Five Lavenders to Grow and Why

by Kat Sanchez, Guided Botanicals
February 2022

One of the most popular flowering herbs in the mint family (Lamiaceae) is lavender, the common name for the genus Lavandula. The fragrant plant is native to Southwest Asia, North Africa, Balkan region, and the Mediterranean. 

Lavender creates lovely pollinator-friendly yards and makes for beautiful borders and entrances. They are aesthetically pleasing and aromatic accents when grown in a container around the garden or on a patio.  

Besides being grown for ornamental reasons, their use is also highly valued in aromatherapy and herbalism.

Because there are over 40 different lavender species and even more varieties, sometimes it can be overwhelming to know which one will be best for your garden design. Highlighted below are five main lavender species that are commonly grown in gardens. 

Lavandula stoechas
Annual or Tender Hardy Zones 7 to 10
Can get to 2-3’ wide and 2-3’ tall depending on variety.

This species is commonly known as ‘Spanish lavender’ and ‘French lavender,’ this lavender is frequently used in landscaping designs thanks to its resilient growth and showy flowers. This species is native to North Africa and several Mediterranean countries, including France, Spain, Portugal, Italy, and Greece. It’s not as fragrant as the other types highlighted below, but the flowers are still used in bouquets, potpourris, and baths since they omit a gentle fragrance and are attractive. Like most lavenders, this species will produce more flowers if pruned. This lavender is not as cold tolerant as the others but can handle lower temperatures and thrives in the heat and humidity better than common lavender (Lavandula angustifolia). Thanks to the many varieties this species has, there is a wide range of fragrance, flower color, leaf texture, and size options.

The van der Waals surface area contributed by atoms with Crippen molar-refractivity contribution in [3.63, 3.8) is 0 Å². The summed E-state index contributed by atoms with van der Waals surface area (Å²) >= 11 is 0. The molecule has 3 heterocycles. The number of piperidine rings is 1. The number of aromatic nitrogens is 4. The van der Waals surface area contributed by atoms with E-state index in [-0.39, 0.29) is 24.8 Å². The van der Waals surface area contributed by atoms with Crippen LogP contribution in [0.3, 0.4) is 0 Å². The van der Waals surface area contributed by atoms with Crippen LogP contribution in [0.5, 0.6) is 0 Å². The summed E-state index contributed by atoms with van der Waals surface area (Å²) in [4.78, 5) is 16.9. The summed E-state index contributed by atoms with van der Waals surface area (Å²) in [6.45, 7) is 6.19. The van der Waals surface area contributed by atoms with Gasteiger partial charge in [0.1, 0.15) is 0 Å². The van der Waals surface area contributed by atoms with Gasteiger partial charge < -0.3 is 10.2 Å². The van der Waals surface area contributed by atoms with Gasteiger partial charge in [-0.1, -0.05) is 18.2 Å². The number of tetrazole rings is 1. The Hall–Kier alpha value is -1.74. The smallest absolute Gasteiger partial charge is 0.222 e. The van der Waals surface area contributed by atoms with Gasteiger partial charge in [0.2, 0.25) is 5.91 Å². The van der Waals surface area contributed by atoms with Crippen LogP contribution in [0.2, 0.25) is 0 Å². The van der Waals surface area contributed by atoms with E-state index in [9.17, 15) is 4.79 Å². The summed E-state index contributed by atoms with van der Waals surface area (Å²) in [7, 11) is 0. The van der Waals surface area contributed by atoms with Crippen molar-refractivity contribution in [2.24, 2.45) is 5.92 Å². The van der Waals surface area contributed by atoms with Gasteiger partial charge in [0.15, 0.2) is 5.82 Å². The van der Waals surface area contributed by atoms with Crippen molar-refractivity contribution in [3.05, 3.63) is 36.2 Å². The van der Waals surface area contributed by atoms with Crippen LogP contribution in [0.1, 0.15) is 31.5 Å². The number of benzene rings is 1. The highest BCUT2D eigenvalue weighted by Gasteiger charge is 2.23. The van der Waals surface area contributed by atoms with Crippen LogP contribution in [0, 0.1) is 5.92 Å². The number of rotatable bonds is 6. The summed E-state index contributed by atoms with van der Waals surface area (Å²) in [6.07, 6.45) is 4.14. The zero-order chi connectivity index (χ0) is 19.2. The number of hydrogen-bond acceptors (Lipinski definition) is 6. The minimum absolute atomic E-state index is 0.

Lavandula dentata
Hardy zones 8 to 10
Can get to 3-4’ wide and 3-4’ tall.

Commonly known as ‘French lavender’ and ‘Fringed lavender,’ this species is native to Southwest Asia, North Africa, and the Mediterranean region. You can note this variety by the grey color of their highly aromatic foliage and pale purple flowers that are long-lasting. This species is used a lot in the form of hedges and is suitable for warmer climates. This lavender is more aromatic than Lavandula stoechas but not as valued as ‘Grosso’ lavender is for its essential oil.